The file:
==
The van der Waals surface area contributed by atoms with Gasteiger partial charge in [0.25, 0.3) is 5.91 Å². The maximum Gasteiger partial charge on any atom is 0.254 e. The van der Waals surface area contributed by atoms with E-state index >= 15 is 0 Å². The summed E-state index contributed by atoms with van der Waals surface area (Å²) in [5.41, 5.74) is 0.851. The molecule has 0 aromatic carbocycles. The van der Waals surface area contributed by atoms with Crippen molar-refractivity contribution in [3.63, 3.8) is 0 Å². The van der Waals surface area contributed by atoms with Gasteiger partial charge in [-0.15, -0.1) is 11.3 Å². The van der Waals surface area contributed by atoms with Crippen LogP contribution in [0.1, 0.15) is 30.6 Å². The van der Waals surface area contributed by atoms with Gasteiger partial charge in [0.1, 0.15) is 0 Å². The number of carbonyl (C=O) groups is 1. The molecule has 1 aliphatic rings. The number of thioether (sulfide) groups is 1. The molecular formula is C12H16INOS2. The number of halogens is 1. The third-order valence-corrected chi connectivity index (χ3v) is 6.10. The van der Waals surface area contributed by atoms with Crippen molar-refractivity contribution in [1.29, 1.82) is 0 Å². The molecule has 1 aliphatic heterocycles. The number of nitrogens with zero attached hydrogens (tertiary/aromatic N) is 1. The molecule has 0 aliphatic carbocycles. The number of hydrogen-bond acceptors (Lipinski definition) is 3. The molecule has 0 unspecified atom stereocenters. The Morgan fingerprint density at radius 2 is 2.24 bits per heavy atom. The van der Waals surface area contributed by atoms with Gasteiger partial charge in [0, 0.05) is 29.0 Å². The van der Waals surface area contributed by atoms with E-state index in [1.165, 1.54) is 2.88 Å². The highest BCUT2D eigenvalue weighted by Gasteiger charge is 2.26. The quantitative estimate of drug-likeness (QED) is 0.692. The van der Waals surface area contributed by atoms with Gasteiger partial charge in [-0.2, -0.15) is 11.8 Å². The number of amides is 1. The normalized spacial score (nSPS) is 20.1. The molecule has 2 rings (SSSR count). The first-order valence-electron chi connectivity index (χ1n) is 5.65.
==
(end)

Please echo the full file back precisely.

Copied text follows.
The van der Waals surface area contributed by atoms with Gasteiger partial charge in [0.25, 0.3) is 5.91 Å². The maximum Gasteiger partial charge on any atom is 0.254 e. The van der Waals surface area contributed by atoms with E-state index >= 15 is 0 Å². The summed E-state index contributed by atoms with van der Waals surface area (Å²) in [5.41, 5.74) is 0.851. The molecule has 0 aromatic carbocycles. The van der Waals surface area contributed by atoms with Crippen molar-refractivity contribution in [3.63, 3.8) is 0 Å². The van der Waals surface area contributed by atoms with Gasteiger partial charge in [-0.15, -0.1) is 11.3 Å². The van der Waals surface area contributed by atoms with Crippen LogP contribution in [0.1, 0.15) is 30.6 Å². The van der Waals surface area contributed by atoms with Gasteiger partial charge in [0.1, 0.15) is 0 Å². The number of carbonyl (C=O) groups is 1. The molecule has 1 aliphatic rings. The number of thioether (sulfide) groups is 1. The molecular formula is C12H16INOS2. The number of halogens is 1. The third-order valence-corrected chi connectivity index (χ3v) is 6.10. The van der Waals surface area contributed by atoms with Crippen molar-refractivity contribution in [1.29, 1.82) is 0 Å². The molecule has 1 aliphatic heterocycles. The number of nitrogens with zero attached hydrogens (tertiary/aromatic N) is 1. The molecule has 0 aliphatic carbocycles. The number of hydrogen-bond acceptors (Lipinski definition) is 3. The molecule has 0 unspecified atom stereocenters. The Morgan fingerprint density at radius 2 is 2.24 bits per heavy atom. The van der Waals surface area contributed by atoms with Gasteiger partial charge in [0, 0.05) is 29.0 Å². The van der Waals surface area contributed by atoms with E-state index in [1.165, 1.54) is 2.88 Å². The highest BCUT2D eigenvalue weighted by Gasteiger charge is 2.26. The quantitative estimate of drug-likeness (QED) is 0.692. The van der Waals surface area contributed by atoms with Gasteiger partial charge in [-0.2, -0.15) is 11.8 Å². The number of amides is 1. The normalized spacial score (nSPS) is 20.1. The molecule has 2 rings (SSSR count). The first-order valence-electron chi connectivity index (χ1n) is 5.65.